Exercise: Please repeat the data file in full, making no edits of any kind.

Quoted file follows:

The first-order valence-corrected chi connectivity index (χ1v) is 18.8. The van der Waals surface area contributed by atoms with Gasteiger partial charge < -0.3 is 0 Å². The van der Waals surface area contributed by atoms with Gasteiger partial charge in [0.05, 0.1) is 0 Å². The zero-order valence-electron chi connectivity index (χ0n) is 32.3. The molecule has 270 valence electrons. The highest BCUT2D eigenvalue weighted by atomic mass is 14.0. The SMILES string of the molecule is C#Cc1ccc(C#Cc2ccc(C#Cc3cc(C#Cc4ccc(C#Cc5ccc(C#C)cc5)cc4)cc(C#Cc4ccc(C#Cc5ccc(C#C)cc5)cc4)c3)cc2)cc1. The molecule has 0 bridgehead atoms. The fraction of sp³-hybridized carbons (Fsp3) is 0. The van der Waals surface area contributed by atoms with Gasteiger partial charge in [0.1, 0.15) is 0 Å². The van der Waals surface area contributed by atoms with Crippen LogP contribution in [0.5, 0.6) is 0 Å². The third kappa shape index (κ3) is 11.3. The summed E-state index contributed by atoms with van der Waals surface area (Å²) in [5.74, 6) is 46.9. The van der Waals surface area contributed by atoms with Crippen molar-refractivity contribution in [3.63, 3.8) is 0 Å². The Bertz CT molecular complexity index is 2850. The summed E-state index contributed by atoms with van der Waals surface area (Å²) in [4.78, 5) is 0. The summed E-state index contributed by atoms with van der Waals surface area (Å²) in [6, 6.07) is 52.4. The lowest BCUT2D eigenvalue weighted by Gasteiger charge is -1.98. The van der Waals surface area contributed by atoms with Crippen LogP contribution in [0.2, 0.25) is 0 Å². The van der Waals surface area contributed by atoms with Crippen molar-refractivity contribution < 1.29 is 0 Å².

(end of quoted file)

The first-order valence-corrected chi connectivity index (χ1v) is 18.8. The van der Waals surface area contributed by atoms with Gasteiger partial charge < -0.3 is 0 Å². The van der Waals surface area contributed by atoms with Gasteiger partial charge in [0.05, 0.1) is 0 Å². The zero-order valence-electron chi connectivity index (χ0n) is 32.3. The molecule has 270 valence electrons. The highest BCUT2D eigenvalue weighted by atomic mass is 14.0. The SMILES string of the molecule is C#Cc1ccc(C#Cc2ccc(C#Cc3cc(C#Cc4ccc(C#Cc5ccc(C#C)cc5)cc4)cc(C#Cc4ccc(C#Cc5ccc(C#C)cc5)cc4)c3)cc2)cc1. The molecule has 0 bridgehead atoms. The fraction of sp³-hybridized carbons (Fsp3) is 0. The van der Waals surface area contributed by atoms with Gasteiger partial charge in [0.1, 0.15) is 0 Å². The van der Waals surface area contributed by atoms with Crippen LogP contribution in [0.5, 0.6) is 0 Å². The third kappa shape index (κ3) is 11.3. The summed E-state index contributed by atoms with van der Waals surface area (Å²) in [5.74, 6) is 46.9. The van der Waals surface area contributed by atoms with Crippen molar-refractivity contribution in [3.63, 3.8) is 0 Å². The Bertz CT molecular complexity index is 2850. The summed E-state index contributed by atoms with van der Waals surface area (Å²) in [4.78, 5) is 0. The summed E-state index contributed by atoms with van der Waals surface area (Å²) in [6, 6.07) is 52.4. The lowest BCUT2D eigenvalue weighted by Gasteiger charge is -1.98. The van der Waals surface area contributed by atoms with Crippen LogP contribution in [0.2, 0.25) is 0 Å². The van der Waals surface area contributed by atoms with Crippen molar-refractivity contribution < 1.29 is 0 Å².